You are invited to this unique annual exhibition that brings together all the disciplines from the emergency services sector who are involved in prevention, response and recovery.
Pressures on practices causing GPs to stop routine bookings
A Pulse survey of nearly 800 GPs has found that one in six have had to stop routine bookings and limit appointments to ‘emergency’ patients only at some point in the last year.
Waiting times for GP appointments remain at two weeks despite attempts by the NHS to relieve pressures on practices. The survey discovered that GPs have admitted that they have had no routine appointments available for the next four weeks, so have decided to limit them to urgent appointments, with some resorting to using telephone triage to identify which patients required a GP consultation for an urgent versus a routine matter.
Responding to the question of ‘have you had to stop taking bookings for routine appointments at any point in the past 12 months?’, 71 per cent of respondents said they had not had to do so and 17 per cent conceding that they had to reject patients attempting to see a GP for a routine matter.
Pulse has also reported that, despite Health secretary Jeremy Hunt pledging in 2015 that there would be 5,000 extra GPs in England by 2020, the number of full-time equivalent GPs in the workforce has decreased by more than 1,000 since then.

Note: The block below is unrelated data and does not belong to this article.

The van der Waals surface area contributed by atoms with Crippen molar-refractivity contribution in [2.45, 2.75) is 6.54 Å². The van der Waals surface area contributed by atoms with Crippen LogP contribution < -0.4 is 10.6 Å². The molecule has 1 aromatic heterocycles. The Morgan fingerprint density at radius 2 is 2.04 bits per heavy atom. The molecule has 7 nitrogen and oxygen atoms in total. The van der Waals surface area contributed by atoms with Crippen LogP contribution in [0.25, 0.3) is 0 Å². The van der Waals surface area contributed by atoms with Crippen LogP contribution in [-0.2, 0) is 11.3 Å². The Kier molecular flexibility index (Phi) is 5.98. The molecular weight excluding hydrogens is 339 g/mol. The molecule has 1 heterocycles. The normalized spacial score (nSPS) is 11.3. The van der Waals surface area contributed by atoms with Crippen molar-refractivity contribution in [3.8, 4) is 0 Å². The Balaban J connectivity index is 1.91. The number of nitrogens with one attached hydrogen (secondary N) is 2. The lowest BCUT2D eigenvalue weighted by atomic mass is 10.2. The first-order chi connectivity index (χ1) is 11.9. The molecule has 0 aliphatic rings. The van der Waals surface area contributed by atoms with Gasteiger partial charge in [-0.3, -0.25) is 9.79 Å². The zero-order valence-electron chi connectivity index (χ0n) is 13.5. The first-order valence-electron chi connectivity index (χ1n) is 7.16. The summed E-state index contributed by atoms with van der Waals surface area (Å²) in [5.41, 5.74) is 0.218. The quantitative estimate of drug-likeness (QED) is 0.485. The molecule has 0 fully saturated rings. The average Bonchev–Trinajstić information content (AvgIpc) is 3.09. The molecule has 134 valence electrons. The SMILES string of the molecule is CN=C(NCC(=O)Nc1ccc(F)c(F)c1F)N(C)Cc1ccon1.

Richard Vautrey, BMA GP Committee chair, said: “This is further evidence of the pressures practices are under, with growing demands for appointments not being matched with an ability to provide them due to the continuing recruitment and retention crisis in general practice.
“Over recent years, the number of consultations has been steadily rising while the GP workforce has been declining. Surgeries are now left in the position where telephone triage is the only method by which staff are able to handle this demand in a safe manner – but this can result in increased stress for many GPs as they try to manage so many patients each day.”
In response, Helen Stokes-Lampard, chair of the Royal College of GPs, said: "It's huge testament to the hard work and dedication of GPs and our teams that more than 70 per cent report not having had to turn a patient with a routine issue away, but for others, there simply are not the consultations to offer, or the GPs to deliver them.
"We're trying our best, and utilising innovative schemes, such as Skype or telephone triage or 'same day' booking systems, to see as many patients as possible, prioritise their needs, and if appropriate, suggest an alternative healthcare professional in the community. But the pressures GPs and our teams are working under are unsustainable - our workload has escalated in volume and complexity in recent years, but investment in our profession is less than it was a decade ago, and GP numbers are actually falling. Ultimately, we need to see NHS England's GP Forward View, which promises £2.4 billion extra a year for general practice, 5,000 more GPs and 5,000 more members of the practice team by 2020, to be delivered in full and as a matter of urgency."